Africa's first and only female president Ellen Johnson Sirleaf handily won re-election Thursday in Liberia in a run-off poll boycotted by the opposition. After the vote she vowed to reconcile the divided nation.
President Ellen Johnson Sirleaf faces a difficult term
Sirleaf's re-election was seen as a foregone conclusion after rival Winston Tubman pulled out of the race and urged his supporters to boycott the polls, over fears the process would be rigged.
The National Elections Commission announced that with results tallied from 86.6 percent of polling stations, Sirleaf won 90.8 percent of votes cast and Tubman won nine percent.
Last week, Tubman called on his supporters to boycott Tuesday's presidential runoff, and many polling stations closed early due to the dismal turnout. By early morning, many had no lines outside. By afternoon, poll workers were seen dozing, some laying their heads on tables next to near-empty ballot boxes.
Turnout hovered around 33 percent of registered voters, not even half of the 71 percent who turned out for the election's first round.
The Atlanta-based Carter Center headed by former US President Jimmy Carter said the boycott had marred the vote.
"The opposition's decision to boycott the runoff was based on their assertion that the overall election was significantly flawed. These claims remain unsubstantiated," the group said in a statement.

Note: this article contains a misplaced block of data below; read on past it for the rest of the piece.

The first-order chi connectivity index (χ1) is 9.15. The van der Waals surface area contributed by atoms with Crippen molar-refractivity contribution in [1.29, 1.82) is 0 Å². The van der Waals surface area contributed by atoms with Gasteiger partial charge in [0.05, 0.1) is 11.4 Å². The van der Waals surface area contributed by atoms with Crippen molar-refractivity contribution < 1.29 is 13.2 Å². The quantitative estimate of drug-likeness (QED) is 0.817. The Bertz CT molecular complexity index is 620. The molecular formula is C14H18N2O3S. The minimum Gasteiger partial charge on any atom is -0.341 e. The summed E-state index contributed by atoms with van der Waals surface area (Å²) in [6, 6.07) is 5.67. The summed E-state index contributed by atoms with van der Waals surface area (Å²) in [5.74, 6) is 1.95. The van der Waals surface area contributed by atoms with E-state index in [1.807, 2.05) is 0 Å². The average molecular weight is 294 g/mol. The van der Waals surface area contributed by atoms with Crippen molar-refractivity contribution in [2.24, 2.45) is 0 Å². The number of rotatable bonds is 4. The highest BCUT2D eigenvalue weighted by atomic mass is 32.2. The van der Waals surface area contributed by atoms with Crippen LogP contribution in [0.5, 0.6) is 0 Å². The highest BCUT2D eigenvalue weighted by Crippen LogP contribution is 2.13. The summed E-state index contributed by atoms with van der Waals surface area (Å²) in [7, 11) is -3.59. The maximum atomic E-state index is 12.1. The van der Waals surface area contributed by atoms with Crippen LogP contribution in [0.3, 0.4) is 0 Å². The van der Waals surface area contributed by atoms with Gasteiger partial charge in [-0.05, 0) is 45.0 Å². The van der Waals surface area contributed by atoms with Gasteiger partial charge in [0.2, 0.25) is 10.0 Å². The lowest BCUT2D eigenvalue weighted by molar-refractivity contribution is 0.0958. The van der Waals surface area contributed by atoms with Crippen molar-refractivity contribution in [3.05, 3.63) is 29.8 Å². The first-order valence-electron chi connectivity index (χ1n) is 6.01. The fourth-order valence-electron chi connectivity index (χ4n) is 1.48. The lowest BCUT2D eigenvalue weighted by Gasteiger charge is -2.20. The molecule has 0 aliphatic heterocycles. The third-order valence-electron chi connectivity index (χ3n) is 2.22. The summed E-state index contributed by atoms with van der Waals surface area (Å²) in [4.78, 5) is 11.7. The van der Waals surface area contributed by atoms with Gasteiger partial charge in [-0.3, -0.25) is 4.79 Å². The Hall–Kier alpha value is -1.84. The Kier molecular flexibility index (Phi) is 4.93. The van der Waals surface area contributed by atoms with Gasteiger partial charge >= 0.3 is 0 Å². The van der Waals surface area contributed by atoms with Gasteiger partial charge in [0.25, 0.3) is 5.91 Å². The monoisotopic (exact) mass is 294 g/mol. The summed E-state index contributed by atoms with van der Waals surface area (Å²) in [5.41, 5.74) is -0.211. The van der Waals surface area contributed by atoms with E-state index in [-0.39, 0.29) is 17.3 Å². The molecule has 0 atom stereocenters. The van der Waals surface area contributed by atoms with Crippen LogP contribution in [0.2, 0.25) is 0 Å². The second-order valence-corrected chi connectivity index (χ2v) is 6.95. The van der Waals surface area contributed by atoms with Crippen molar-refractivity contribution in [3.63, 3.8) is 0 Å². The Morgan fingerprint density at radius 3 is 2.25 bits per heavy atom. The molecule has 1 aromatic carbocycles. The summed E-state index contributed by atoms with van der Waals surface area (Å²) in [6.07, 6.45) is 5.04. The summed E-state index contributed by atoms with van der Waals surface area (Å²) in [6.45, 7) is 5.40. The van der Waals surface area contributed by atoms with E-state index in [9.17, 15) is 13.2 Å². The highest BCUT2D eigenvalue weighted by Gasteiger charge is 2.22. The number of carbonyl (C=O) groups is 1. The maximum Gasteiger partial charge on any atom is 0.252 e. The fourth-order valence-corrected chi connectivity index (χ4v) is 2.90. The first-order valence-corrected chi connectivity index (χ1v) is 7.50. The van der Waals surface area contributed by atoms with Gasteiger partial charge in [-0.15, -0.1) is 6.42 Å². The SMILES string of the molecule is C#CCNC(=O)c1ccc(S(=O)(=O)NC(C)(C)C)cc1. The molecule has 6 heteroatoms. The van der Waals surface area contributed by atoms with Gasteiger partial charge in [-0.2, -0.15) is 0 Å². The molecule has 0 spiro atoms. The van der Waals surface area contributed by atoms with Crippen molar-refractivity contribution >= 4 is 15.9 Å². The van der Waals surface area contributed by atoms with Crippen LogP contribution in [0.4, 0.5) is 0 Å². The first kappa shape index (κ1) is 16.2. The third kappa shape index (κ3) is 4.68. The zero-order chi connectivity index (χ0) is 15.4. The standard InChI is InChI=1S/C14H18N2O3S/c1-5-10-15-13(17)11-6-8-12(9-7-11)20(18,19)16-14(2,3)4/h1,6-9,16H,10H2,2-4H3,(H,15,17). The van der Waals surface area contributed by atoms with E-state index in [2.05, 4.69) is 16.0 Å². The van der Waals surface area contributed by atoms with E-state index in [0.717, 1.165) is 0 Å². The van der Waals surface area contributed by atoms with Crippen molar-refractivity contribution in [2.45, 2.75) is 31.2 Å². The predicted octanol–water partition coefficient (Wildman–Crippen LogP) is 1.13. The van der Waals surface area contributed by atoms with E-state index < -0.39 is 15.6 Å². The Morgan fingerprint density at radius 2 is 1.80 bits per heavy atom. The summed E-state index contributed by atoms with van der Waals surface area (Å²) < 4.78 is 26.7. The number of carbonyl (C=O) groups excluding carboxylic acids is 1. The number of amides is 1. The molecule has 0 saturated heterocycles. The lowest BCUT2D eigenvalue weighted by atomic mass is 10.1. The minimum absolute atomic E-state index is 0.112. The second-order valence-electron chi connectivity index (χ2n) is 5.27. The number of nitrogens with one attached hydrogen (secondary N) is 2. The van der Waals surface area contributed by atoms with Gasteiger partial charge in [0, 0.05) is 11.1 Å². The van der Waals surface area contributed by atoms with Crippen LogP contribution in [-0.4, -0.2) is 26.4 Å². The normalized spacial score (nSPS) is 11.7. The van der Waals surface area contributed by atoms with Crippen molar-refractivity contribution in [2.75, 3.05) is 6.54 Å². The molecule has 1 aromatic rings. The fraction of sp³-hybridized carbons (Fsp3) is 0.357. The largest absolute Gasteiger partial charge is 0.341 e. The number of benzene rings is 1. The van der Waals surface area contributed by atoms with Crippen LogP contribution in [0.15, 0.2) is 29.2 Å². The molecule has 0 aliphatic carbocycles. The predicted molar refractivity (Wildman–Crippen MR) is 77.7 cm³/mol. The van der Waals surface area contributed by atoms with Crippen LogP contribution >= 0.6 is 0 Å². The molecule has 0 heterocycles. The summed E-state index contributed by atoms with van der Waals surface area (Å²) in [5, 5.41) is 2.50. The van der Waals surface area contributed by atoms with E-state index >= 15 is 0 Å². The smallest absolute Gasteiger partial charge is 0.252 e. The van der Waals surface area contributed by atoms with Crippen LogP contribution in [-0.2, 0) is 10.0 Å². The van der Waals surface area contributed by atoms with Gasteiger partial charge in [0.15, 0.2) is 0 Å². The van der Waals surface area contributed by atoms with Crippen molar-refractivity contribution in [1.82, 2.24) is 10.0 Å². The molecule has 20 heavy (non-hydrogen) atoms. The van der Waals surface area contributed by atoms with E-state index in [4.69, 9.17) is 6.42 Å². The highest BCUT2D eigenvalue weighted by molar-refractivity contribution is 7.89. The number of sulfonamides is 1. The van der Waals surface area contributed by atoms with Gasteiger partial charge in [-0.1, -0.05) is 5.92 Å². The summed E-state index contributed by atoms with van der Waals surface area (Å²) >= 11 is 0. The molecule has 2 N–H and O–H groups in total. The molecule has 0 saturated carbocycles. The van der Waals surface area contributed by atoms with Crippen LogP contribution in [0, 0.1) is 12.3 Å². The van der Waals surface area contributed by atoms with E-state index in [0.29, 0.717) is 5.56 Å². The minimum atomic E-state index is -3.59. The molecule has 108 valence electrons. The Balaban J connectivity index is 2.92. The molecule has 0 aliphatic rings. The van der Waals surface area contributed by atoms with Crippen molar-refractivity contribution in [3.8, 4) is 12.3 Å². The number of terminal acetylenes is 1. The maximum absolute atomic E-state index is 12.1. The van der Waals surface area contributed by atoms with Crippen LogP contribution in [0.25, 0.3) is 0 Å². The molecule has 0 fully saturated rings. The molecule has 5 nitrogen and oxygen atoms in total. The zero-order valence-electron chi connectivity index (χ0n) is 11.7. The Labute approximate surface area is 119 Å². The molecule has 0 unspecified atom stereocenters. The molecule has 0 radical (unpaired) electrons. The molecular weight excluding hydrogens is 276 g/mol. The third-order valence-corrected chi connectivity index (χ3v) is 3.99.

Winston Tubman refused to take part in the election
Most analysts and country experts believe that Tubman would have lost Tuesday's election if he had participated. His Congress for Democratic Change party got around 33 percent of the vote in the first round last month, compared to around 44 percent for Sirleaf. She later won the endorsement of the third-place finisher, who had just over 11 percent.
"If you look at the figures, you can see that Tubman [was] almost certainly going to lose. He is 12, 13 points down in the polls," said Stephen Ellis, the author of a history of the Liberian civil war and researcher at the African Studies Center Leiden in the Netherlands.
Sirleaf is facing a tough second term with her nation more divided than ever after the tainted election process.
She has extended a hand to opposition parties, saying she hoped to put together an inclusive government, as she had when she was elected in 2005, just two years after the end of a brutal 14-year conflict.
"I will reach out to all the presidential candidates. What I will offer them is not yet known because I haven't really focused on organizing the government," Sirleaf told reporters in Monrovia.
Analysts have said Sirleaf's glowing international image could be dealt a blow after an election campaign highlighting her shady past and the support she received from notorious ex-warlord Prince Johnson.
Unemployment is rampant in Liberia
"If he chose to support me I could not tell him 'no,' because he was not speaking for himself he was speaking for the wishes of his people," Sirleaf told journalists.
Sirleaf said while her first term focused on establishing peace and development, her second would tackle problems such as job creation with unemployment running at a staggering 80 percent.
The nation's fragile peace has been mostly held together by the presence of thousands of United Nations peacekeepers still stationed in Liberia eight years after the war.
The country's civil war erupted in 1989 and continued on and off until 2003. As many as a quarter of a million people were killed and the country was destroyed.
Author: Michael Knigge (AP, afp)
Editor: Nancy Isenson